Two years after ‘The Quatermass Xperiment’, Brian Donelevy was back as the nutty professor in ‘Quatermass 2’ (I have wondered if this film and the TV version that preceded it are the first examples of numbered sequels, but it’s not like I’ve looked into it or anything). Once again, Quatermass is battling an alien invasion, this time a methane breathing mass of micro-organisms who have been coming to Earth in artificial meteor showers, latching onto human hosts and getting the resulting zombies, some of whom are in positions of authority, to do stuff for them, including building a massive, top secret base out in the country.
Shot mostly on location, the film benefits from filming at two fantastic sites: the new town of Hemel Hempstead, still under construction (more here) and the huge but lightly manned Shell refinery at Stanford-le-Hope in Essex (the facility was largely automated, which adds to the eerie atmosphere). It is at the refinery where the bulk of the horror takes place: an MP dies after snooping around a storage tank and being covered in a horrible, hot, corrosive black slime; men are murdered and their bodies shoved into pipes to stop Quatermass gassing the aliens; the metal domes are not full of synthetic food (the cover story), but with millions of individual alien life forms clinging together to make a pulsating, undulating giant pile of greasy, toxic life. Best of all are the silent, scarred guards – mindless enforcers and killers for an alien hive mind. They are cool.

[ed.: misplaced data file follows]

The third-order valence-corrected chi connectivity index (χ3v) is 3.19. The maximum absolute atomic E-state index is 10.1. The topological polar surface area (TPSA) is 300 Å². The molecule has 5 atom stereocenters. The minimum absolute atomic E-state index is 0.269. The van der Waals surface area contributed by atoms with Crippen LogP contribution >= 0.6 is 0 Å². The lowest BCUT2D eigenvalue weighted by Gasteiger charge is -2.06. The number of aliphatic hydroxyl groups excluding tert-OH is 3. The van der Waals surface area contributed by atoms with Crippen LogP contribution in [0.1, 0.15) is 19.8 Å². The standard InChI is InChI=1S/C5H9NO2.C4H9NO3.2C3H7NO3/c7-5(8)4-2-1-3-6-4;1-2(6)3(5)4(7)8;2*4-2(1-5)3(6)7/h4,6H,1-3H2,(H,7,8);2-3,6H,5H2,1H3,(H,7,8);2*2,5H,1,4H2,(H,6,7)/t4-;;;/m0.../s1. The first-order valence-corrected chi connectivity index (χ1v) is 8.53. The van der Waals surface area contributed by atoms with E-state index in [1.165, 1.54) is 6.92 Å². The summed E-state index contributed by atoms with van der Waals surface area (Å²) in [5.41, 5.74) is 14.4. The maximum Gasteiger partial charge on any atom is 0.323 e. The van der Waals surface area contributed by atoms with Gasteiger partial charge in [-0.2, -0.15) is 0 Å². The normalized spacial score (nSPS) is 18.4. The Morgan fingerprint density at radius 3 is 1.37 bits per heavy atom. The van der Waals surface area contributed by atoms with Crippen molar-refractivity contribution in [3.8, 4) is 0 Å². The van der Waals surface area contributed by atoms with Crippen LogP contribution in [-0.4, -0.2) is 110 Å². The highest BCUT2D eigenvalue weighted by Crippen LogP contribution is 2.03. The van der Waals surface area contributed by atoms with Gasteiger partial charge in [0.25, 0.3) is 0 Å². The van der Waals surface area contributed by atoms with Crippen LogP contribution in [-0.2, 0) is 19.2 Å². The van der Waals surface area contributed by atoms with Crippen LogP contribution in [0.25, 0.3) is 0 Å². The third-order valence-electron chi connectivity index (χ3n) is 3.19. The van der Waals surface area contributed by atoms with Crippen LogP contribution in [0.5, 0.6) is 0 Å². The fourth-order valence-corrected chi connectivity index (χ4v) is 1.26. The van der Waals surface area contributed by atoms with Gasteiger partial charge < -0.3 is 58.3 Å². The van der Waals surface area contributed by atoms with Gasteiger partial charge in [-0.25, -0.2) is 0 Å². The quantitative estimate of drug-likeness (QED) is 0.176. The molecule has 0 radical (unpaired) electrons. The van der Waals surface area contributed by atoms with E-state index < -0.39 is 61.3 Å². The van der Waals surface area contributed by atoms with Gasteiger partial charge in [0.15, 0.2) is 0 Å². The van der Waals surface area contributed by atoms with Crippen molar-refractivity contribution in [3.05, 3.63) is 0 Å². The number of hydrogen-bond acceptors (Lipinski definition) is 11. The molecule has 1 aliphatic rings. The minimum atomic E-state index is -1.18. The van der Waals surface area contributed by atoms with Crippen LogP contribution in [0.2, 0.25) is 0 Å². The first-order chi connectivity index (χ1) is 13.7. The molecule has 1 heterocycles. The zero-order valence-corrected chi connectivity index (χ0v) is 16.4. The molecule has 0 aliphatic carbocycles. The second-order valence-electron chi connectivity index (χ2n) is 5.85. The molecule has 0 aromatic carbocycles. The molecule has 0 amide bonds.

Full of conspiracy and unease, ‘Quatermass 2’ is a superbly paranoid film, brilliantly creating a world where nothing is as it seems and all the misgivings the individual has about big business, corporate secrets and government collusion turn out to be true, and the implications far worse than anyone (except perhaps David Icke) could imagine.
Donlevy is noticeably less shouty as Quatermass this time around, although he still truncates his sentences and has a fairly obvious stand in for scenes that require rapid movement. He is ably supported by a cast of smooth British character actors, including the unflappable John Longden, the suave William Franklyn and a bequiffed Bryan Forbes. Sid James is in it too, playing a drunken, wide boy journalist who dies a hero.
The script was adapted from the original teleplay by Nigel Kneale himself, and condenses three hours of TV into a tidy hour and twenty five. It’s a classic, and a huge favourite of mine.